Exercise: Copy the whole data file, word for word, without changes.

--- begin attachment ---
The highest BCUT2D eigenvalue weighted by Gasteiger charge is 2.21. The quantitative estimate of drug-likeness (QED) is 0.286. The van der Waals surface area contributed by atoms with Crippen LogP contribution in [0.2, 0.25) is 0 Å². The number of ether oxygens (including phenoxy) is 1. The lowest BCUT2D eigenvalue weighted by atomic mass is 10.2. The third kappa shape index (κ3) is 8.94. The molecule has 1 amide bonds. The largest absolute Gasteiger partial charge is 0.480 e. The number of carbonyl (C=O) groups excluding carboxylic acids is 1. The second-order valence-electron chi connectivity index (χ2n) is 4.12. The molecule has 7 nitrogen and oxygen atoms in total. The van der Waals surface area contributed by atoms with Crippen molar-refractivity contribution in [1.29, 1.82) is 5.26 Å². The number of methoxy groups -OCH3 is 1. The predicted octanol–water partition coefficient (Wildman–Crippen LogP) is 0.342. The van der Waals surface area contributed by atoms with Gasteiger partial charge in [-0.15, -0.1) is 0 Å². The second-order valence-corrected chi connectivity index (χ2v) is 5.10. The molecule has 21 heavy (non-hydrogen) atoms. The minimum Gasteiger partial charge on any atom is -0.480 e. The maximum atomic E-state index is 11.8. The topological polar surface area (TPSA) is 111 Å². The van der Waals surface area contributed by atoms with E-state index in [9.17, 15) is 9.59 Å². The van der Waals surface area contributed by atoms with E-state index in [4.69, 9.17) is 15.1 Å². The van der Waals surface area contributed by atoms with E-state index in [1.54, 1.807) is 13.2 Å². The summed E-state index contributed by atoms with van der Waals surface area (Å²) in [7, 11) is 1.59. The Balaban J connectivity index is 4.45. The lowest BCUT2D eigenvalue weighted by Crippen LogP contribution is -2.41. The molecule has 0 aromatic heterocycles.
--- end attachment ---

The highest BCUT2D eigenvalue weighted by Gasteiger charge is 2.21. The quantitative estimate of drug-likeness (QED) is 0.286. The van der Waals surface area contributed by atoms with Crippen LogP contribution in [0.2, 0.25) is 0 Å². The number of ether oxygens (including phenoxy) is 1. The lowest BCUT2D eigenvalue weighted by atomic mass is 10.2. The third kappa shape index (κ3) is 8.94. The molecule has 1 amide bonds. The largest absolute Gasteiger partial charge is 0.480 e. The number of carbonyl (C=O) groups excluding carboxylic acids is 1. The second-order valence-electron chi connectivity index (χ2n) is 4.12. The molecule has 7 nitrogen and oxygen atoms in total. The van der Waals surface area contributed by atoms with Crippen molar-refractivity contribution in [1.29, 1.82) is 5.26 Å². The number of methoxy groups -OCH3 is 1. The predicted octanol–water partition coefficient (Wildman–Crippen LogP) is 0.342. The van der Waals surface area contributed by atoms with Gasteiger partial charge in [-0.15, -0.1) is 0 Å². The second-order valence-corrected chi connectivity index (χ2v) is 5.10. The molecule has 21 heavy (non-hydrogen) atoms. The minimum Gasteiger partial charge on any atom is -0.480 e. The maximum atomic E-state index is 11.8. The topological polar surface area (TPSA) is 111 Å². The van der Waals surface area contributed by atoms with E-state index in [9.17, 15) is 9.59 Å². The van der Waals surface area contributed by atoms with E-state index in [4.69, 9.17) is 15.1 Å². The van der Waals surface area contributed by atoms with E-state index in [1.54, 1.807) is 13.2 Å². The summed E-state index contributed by atoms with van der Waals surface area (Å²) in [7, 11) is 1.59. The Balaban J connectivity index is 4.45. The lowest BCUT2D eigenvalue weighted by Crippen LogP contribution is -2.41. The molecule has 0 aromatic heterocycles.